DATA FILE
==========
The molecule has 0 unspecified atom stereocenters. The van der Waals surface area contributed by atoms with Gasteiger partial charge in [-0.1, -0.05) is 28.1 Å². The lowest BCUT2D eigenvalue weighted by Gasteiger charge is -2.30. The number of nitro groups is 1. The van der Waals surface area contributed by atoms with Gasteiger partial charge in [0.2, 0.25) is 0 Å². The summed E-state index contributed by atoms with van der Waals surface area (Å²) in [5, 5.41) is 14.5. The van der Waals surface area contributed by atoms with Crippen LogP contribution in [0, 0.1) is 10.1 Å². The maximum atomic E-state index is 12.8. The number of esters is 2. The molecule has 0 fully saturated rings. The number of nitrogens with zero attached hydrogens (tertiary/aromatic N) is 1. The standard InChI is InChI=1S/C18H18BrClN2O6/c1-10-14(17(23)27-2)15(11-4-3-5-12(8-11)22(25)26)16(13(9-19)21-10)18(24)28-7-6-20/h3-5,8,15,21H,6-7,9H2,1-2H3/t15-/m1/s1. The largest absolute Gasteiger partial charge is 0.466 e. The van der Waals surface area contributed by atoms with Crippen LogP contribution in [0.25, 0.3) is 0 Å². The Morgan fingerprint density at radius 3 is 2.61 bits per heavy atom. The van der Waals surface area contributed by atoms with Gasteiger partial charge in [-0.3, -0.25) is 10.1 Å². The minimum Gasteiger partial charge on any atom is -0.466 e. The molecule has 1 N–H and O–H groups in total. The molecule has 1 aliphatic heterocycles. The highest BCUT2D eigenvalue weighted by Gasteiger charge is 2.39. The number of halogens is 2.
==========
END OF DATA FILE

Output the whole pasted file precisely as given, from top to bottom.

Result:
The molecule has 0 unspecified atom stereocenters. The van der Waals surface area contributed by atoms with Gasteiger partial charge in [-0.1, -0.05) is 28.1 Å². The lowest BCUT2D eigenvalue weighted by Gasteiger charge is -2.30. The number of nitro groups is 1. The van der Waals surface area contributed by atoms with Gasteiger partial charge in [0.2, 0.25) is 0 Å². The summed E-state index contributed by atoms with van der Waals surface area (Å²) in [5, 5.41) is 14.5. The van der Waals surface area contributed by atoms with Crippen LogP contribution in [0, 0.1) is 10.1 Å². The maximum atomic E-state index is 12.8. The number of esters is 2. The molecule has 0 fully saturated rings. The number of nitrogens with zero attached hydrogens (tertiary/aromatic N) is 1. The standard InChI is InChI=1S/C18H18BrClN2O6/c1-10-14(17(23)27-2)15(11-4-3-5-12(8-11)22(25)26)16(13(9-19)21-10)18(24)28-7-6-20/h3-5,8,15,21H,6-7,9H2,1-2H3/t15-/m1/s1. The largest absolute Gasteiger partial charge is 0.466 e. The van der Waals surface area contributed by atoms with Crippen LogP contribution in [0.25, 0.3) is 0 Å². The Morgan fingerprint density at radius 3 is 2.61 bits per heavy atom. The van der Waals surface area contributed by atoms with Gasteiger partial charge in [-0.3, -0.25) is 10.1 Å². The minimum Gasteiger partial charge on any atom is -0.466 e. The molecule has 1 N–H and O–H groups in total. The molecule has 1 aliphatic heterocycles. The highest BCUT2D eigenvalue weighted by Gasteiger charge is 2.39. The number of halogens is 2.